Meet the Folk Art Collector Who Makes Your Eclipse Glasses
John Jerit of American Paper Optics is very into the visionary.
John Jerit may be one of the very few people in America you could describe as “eclipse rich.” Jerit’s business, American Paper Optics—one of the major American manufacturers of NASA-approved eclipse glasses—booms every time the sun’s disk is covered by the moon.
Jerit also happens to be one of the major American collectors of visionary folk art. His sprawling collection of work by “outsider” artists is, in a literal sense, purchased with the help of celestial movements. His collection includes work by hermetic writer and illustrator Henry Darger, the Baptist minister Howard Finster, and the schizophrenic folk artist Martín Ramírez. Jerit began collecting visionary art in the early 2001, after coming across the scholarship of folk art historian Carol Crown, who has written extensively on Southern vernacular art.
In recent years, both Jerit’s art collection and his eclipse glasses business have grown. This summer, American Paper Optics has received upwards of 13,000 orders of eclipse glasses daily, doing $2.7 million of business in a single day. Some of the glasses are themed (for instance, there’s a “Bill Nye The Science Guy” edition, as well as a Moonpie-themed collector’s set) but most are a simple, utilitarian design. The company’s business surged after news broke that other retailers sold unsafe eclipse glasses, and Amazon issued a massive recall.
“It’s crazy. It’s absolutely gone nuts,” says Jerit, whose business-like tone contains notes of a showman’s enthusiasm. “We’re going to sell 40 million plus glasses. My original goal was 100 million, but I didn’t get the big corporate sponsors—Coke, Pepsi, Intel. Ecommerce and retail have been excellent, and I’ve been blown away by the website and by Amazon resellers.”
Jerit began manufacturing the eclipse glasses in the early 1990s after being contacted by an astronomer named Roger Tuthill, who had developed a special solar-viewing material and sought a glasses manufacturer. The first eclipse for which he made glasses was the 1991 total eclipse visible from Mexico. (Today, the company uses a paper manufactured by Thousand Oaks Optical, rather than Tuthill’s original invention.) Since then, business has been as constant—or, rather, as mercurial—as the moon.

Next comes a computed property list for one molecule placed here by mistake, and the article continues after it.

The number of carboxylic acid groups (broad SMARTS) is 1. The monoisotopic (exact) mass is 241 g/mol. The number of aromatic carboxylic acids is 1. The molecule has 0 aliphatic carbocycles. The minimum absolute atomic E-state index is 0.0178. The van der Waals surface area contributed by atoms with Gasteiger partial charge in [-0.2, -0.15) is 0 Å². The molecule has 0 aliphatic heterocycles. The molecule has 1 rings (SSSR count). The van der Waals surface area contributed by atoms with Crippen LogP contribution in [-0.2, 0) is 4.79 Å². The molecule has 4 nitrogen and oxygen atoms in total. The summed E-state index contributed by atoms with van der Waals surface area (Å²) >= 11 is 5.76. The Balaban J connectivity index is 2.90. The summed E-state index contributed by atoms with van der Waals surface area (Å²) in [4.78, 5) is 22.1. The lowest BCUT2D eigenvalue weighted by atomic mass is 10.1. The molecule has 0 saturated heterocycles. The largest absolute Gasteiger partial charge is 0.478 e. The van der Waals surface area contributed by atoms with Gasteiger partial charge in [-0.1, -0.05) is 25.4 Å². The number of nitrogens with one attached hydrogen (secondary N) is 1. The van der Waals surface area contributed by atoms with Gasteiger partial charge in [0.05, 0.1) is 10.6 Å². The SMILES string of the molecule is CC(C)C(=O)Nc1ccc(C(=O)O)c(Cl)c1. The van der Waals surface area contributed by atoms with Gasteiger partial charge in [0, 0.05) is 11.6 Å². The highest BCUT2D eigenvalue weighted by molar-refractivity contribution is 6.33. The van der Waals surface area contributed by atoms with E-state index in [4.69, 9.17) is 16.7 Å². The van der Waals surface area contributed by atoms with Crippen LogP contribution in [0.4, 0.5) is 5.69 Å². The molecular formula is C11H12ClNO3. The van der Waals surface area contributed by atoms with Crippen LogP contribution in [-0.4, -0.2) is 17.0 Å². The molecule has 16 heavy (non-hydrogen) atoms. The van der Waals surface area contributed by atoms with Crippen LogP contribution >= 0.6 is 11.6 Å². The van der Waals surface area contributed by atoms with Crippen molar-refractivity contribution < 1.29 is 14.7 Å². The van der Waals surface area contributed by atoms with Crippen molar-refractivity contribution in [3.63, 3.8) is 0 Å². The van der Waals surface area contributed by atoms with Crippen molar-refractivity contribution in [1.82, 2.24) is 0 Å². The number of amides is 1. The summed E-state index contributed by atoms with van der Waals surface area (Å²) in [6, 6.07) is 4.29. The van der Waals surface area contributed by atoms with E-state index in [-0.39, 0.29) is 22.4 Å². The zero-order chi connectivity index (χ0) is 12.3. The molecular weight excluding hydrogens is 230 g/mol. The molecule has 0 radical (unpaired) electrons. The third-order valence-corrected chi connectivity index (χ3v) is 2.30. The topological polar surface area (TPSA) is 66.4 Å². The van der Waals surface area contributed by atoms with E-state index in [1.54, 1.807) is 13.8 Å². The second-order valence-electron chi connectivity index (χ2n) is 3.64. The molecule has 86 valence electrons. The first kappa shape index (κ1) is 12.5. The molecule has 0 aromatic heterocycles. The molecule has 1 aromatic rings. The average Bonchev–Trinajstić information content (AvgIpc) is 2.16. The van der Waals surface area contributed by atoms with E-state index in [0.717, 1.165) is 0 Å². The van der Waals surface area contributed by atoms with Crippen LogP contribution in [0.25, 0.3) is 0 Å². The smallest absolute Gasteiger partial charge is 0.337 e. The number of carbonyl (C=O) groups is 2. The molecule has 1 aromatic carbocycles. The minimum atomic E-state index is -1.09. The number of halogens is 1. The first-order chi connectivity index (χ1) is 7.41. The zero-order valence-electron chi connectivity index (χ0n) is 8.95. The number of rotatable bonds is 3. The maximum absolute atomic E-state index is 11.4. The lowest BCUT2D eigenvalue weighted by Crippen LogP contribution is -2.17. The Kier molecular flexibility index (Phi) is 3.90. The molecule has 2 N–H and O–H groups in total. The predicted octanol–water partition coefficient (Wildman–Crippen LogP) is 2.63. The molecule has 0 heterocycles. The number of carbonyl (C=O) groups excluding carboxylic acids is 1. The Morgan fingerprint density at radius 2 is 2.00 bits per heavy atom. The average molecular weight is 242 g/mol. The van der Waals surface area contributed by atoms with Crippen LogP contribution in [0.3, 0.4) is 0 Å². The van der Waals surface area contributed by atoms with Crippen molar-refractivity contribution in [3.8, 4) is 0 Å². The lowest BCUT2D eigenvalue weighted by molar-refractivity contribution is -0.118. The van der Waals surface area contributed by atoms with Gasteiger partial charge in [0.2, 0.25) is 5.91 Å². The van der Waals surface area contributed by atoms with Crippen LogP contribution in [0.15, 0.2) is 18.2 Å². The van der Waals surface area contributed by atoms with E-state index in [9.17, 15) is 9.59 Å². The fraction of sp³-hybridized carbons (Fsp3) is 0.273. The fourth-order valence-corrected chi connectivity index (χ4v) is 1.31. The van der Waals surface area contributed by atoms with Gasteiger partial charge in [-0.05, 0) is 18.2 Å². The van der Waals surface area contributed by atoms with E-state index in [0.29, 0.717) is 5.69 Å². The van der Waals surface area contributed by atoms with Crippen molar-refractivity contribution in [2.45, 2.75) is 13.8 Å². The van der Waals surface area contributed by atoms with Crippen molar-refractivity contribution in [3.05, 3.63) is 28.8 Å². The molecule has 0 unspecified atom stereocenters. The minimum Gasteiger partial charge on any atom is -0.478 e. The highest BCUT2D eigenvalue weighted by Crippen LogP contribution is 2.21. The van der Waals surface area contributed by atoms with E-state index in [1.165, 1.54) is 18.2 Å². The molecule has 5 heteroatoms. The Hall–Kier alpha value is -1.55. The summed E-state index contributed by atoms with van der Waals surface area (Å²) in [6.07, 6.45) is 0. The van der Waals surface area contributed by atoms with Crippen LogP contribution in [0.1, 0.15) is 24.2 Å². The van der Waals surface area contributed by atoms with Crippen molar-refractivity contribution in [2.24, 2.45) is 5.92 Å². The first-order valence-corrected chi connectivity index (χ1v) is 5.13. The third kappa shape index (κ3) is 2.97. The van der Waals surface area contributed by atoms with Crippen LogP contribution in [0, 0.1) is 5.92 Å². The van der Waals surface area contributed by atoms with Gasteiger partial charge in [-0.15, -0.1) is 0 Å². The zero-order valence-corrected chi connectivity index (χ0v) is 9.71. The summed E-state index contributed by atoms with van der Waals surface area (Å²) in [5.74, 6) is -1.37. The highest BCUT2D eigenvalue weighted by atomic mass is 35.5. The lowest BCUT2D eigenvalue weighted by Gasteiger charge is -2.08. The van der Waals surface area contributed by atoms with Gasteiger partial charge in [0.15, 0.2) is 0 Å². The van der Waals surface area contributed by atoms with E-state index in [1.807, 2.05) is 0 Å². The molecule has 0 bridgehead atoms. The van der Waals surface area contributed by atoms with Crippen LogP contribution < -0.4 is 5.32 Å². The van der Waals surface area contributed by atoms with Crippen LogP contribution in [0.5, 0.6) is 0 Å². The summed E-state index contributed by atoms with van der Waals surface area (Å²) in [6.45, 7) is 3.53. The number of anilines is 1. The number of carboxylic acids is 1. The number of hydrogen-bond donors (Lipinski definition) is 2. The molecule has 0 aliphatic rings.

American Paper Optics is located in a nondescript building in the Memphis suburb of Bartlett, Tennessee. The walls of the office are lined with classic posters, limited-edition paper glasses, and spare selections from Jerit’s folk art collection. Jerit keeps the rest of the art in his modern house on the banks of the Mississippi River. Intricate works by the French Art Brut painter Augustin Lesage hang near works on paper by Italian veteran-turned-painter Carlos Zinelli. Folk sculpture—cartoonishly whittled versions of American presidents, disembodied wooden busts—occupies every spare nook. A massive work by Ramírez is currently on loan to the Institute for Contemporary Art Los Angeles, who will include it as a part of an exhibition that opens in September.
The jewel of Jerit’s collection is a large work by Henry Darger, a reclusive hospital custodian who drew narrative scrolls and authored a 15,145-page book called The Story of the Vivian Girls, in What is known as the Realms of the Unreal, of the Glandeco-Angelinian War Storm, Caused by the Child Slave Rebellion. In the work, stiffly drawn children flail while lightning strikes. “It’s a pretty tame Darger,” says Jerit.
Jerit hopes to acquire more of what he dubs “A+” works of visionary art. But what he can do with his collection depends, at least in part, on the demand for glasses. When not selling eclipse glasses, Jerit sells 3D paper glasses. The market for 3D paper glasses has shrunk since around 2011, when plastic glasses became the standard in movie theaters (“2007-2011 I was 24/7 making glasses from the movie industry,” says Jerit). But there’s still demand for 3D paper glasses for use in printed promotional materials and books.
Only 94 percent of the August solar eclipse will be visible from Jerit’s home in Memphis, so he plans to travel to Nashville or Carbondale, Illinois, depending on traffic. He will watch the eclipse wearing two different pairs of his own glasses—a standard-issue paper pair and a specially made plastic pair. Says Jerit, “I’ll probably switch them out. Gotta try the product!”
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